Adobo Sauce = Winter antidote

December 6th, 2008    •  by Bethia    •   No Comments »

I first used chipotle peppers in adobo sauce last weekend for Heidi Swanson’s baby lima bean soup. I think they are wonderful and can’t get enough of their smoky heat. I am planning to make the soup again tomorrow with just chick peas but in the meantime I was on the look out for other recipes and ideas for using them. 

Peter Berley is my go to man at the moment. I love his recipes – every one has been a winner. Every time I make something from Fresh Food Fast, I see at least another couple that I want to make. I love that they are so seasonal; that he uses ingredients that I have from the market; that the recipes are well written and simple to follow and I think the format is great. He organizes his recipes into seasonal menus, each with a shopping list, equipment needed and a game plan. The photos are definitely enticing too. 

This week I made four dishes from the book although I did take liberties with one of them. They were: braised pinto beans with delicata squash, red wine and tomatoes; picadillo; roasted winter squash with curry butter and apple cider and chipotle roasted potatoes. Luckily two of them contained by newly beloved peppers in adobo sauce. 

The braised pinto beans with squash, red wine and tomatoes was a very easy recipe and I was pleased to find a use for my frozen sage. I actually used my seminole pumpkin instead of delicata squash, but I think it was a good substitute. The other change I made was that the recipe called for a 14oz can of tomatoes and I had a larger one, but I threw it all in anyway, so my stew was a little more liquidy, although I tried reducing it more at the end. I made it in advance and it reheated well and has made great leftovers.  

Basically: sauté onion and salt for 5 minutes, add garlic and pumpkin and sauté a minute more. Add a can of pinto beans with their liquid, a can of tomatoes, a third of a cup of red wine, a chipotle pepper with some of its adobo sauce and some fresh sage and black pepper. Simmer for 15 minutes covered and then uncover and simmer a couple more minutes. Berley suggests serving it with arepas and picadillo. We had baked sweet potatoes and an improvisation of the picadillo.img_1438

Berley’s picadillo is a spicy salad of cabbage, carrots, red pepper, radishes, scallions and cilantro in a lime juice, jalapeño, brown sugar and garlicky dressing. Mine was cabbage, blanched according to his directions and daikon, red radishes and the lime dressing. Probably next time I would reduce the amount of jalapeño, or take out the seeds as it packed quite a punch. The salad was very refreshing though and my dinner guest described it as a ‘flavor explosion’. I think a little too explosive. I used a cabbage from Elizabeth Telling that I had been hoarding for a while.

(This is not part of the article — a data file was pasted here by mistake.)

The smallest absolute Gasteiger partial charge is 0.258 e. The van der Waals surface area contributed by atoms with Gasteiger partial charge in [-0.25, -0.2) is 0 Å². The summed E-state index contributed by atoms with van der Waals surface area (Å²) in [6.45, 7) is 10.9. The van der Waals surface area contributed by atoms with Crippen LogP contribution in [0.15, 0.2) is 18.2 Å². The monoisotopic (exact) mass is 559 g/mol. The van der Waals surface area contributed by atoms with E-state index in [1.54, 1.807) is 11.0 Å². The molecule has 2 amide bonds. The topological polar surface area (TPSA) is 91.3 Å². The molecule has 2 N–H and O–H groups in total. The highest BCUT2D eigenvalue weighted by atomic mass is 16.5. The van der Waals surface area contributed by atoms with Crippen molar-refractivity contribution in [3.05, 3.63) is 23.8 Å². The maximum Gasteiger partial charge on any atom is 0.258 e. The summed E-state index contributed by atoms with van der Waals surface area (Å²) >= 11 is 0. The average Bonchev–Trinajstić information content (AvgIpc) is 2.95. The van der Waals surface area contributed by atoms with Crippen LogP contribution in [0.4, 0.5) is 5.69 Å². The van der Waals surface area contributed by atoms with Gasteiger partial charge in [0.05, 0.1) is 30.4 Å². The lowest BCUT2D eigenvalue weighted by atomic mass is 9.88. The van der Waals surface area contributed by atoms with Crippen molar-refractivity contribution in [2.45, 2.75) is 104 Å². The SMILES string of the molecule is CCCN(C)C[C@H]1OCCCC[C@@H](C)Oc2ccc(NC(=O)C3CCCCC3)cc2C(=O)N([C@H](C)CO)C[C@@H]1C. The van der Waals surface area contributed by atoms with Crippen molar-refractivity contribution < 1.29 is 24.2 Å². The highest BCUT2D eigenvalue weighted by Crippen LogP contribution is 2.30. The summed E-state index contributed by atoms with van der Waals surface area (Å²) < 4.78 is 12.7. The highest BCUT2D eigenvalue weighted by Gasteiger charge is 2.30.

The chipotle potatoes and the curried candied squash were served at dinner together. I chopped up some spicy italian lamb sausages into the potatoes before I cooked them and realized that almost the whole meal came from Toad Hill Farm: the lamb sausages, squash and the potatoes. Peter Berley has these dishes on different menus, but they bake at the same temperature and with some green salad and red wine, they made a delicious and hearty meal. 

The candied squash were a great success and we decided that the same marinade would work really well for making caramelized spicy nuts. I think you could use any type of winter squash except spaghetti, this time I used carnival dumpling squash. The squash was succulent but not mushy, the cider and sugar caramelized, but were not overly sweet and there was some heat and fragrance from the curry powder, without a strong taste of curry.

3 Tablespoons of butter
2 tablespoons of brown sugar (ideally unrefined)
1 tablespoon hot curry powder
1/4 teaspoon salt
2 lbs winter squash, peeled if necessary and cut into 2 inch chunks
1 cup apple cider.

Preheat oven to 450°F . Select a casserole dish or skillet large enough to hold the squash in a single layer. Melt the butter in the casserole , add the brown sugar, curry powder and salt and cook until the butter melts. Add the squash and toss to coat. Gradually pour the cider down the side of the pan without pouring it directly over the squash. Increase the heat and bring to a boil. Transfer the casserole to the oven and roast for 30 minutes, basting half way through. It is done when the squash is tender.


I used the heirloom potatoes that I bought at the market a couple of weeks ago (all blue (blue flesh and skin), huckleberry (red flesh and skin), russian banana and french fingerling). You can see how beautiful they are:


 The potatoes are steamed for 8-10 minutes, coated in a marinade made of freshly ground cumin seeds, sweet paprika, garlic, salt, chipotles in adobo sauce (there they are again!), olive oil, lemon juice and thyme leaves and then roasted at 450°F for 15 minutes, or until tender.


This week, apart from delicious leftovers, I have also been eating zucchini bread defrosted from the freezer. It always amazes me how well it freezes. Perfectly moist – you would never know it was made a couple of months ago. I have also been enjoying my two silos eggs. The yolks are amazing – huge and vibrant orange, great as soft boiled eggs or an omelette.

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